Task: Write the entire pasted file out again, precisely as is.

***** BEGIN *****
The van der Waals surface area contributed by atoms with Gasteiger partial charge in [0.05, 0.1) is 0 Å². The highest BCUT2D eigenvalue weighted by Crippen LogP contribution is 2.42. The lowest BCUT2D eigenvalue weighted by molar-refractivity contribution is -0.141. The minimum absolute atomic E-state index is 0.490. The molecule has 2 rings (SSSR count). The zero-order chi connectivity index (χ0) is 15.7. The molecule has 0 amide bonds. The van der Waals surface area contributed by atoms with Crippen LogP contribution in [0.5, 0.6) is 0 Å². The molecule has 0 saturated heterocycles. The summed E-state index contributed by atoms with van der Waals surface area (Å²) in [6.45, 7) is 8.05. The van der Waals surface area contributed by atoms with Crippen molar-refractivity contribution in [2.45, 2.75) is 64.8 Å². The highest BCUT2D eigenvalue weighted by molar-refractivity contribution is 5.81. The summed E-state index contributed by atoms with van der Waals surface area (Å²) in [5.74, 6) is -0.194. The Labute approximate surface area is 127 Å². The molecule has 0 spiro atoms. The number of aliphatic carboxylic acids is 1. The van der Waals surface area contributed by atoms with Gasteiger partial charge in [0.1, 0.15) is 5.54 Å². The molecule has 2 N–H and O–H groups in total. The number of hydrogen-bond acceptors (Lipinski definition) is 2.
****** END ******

The van der Waals surface area contributed by atoms with Gasteiger partial charge in [0.05, 0.1) is 0 Å². The highest BCUT2D eigenvalue weighted by Crippen LogP contribution is 2.42. The lowest BCUT2D eigenvalue weighted by molar-refractivity contribution is -0.141. The minimum absolute atomic E-state index is 0.490. The molecule has 2 rings (SSSR count). The zero-order chi connectivity index (χ0) is 15.7. The molecule has 0 amide bonds. The van der Waals surface area contributed by atoms with Crippen LogP contribution in [0.5, 0.6) is 0 Å². The molecule has 0 saturated heterocycles. The summed E-state index contributed by atoms with van der Waals surface area (Å²) in [6.45, 7) is 8.05. The van der Waals surface area contributed by atoms with Crippen molar-refractivity contribution in [2.45, 2.75) is 64.8 Å². The highest BCUT2D eigenvalue weighted by molar-refractivity contribution is 5.81. The summed E-state index contributed by atoms with van der Waals surface area (Å²) in [5.74, 6) is -0.194. The Labute approximate surface area is 127 Å². The molecule has 0 spiro atoms. The number of aliphatic carboxylic acids is 1. The van der Waals surface area contributed by atoms with Gasteiger partial charge in [0.1, 0.15) is 5.54 Å². The molecule has 2 N–H and O–H groups in total. The number of hydrogen-bond acceptors (Lipinski definition) is 2.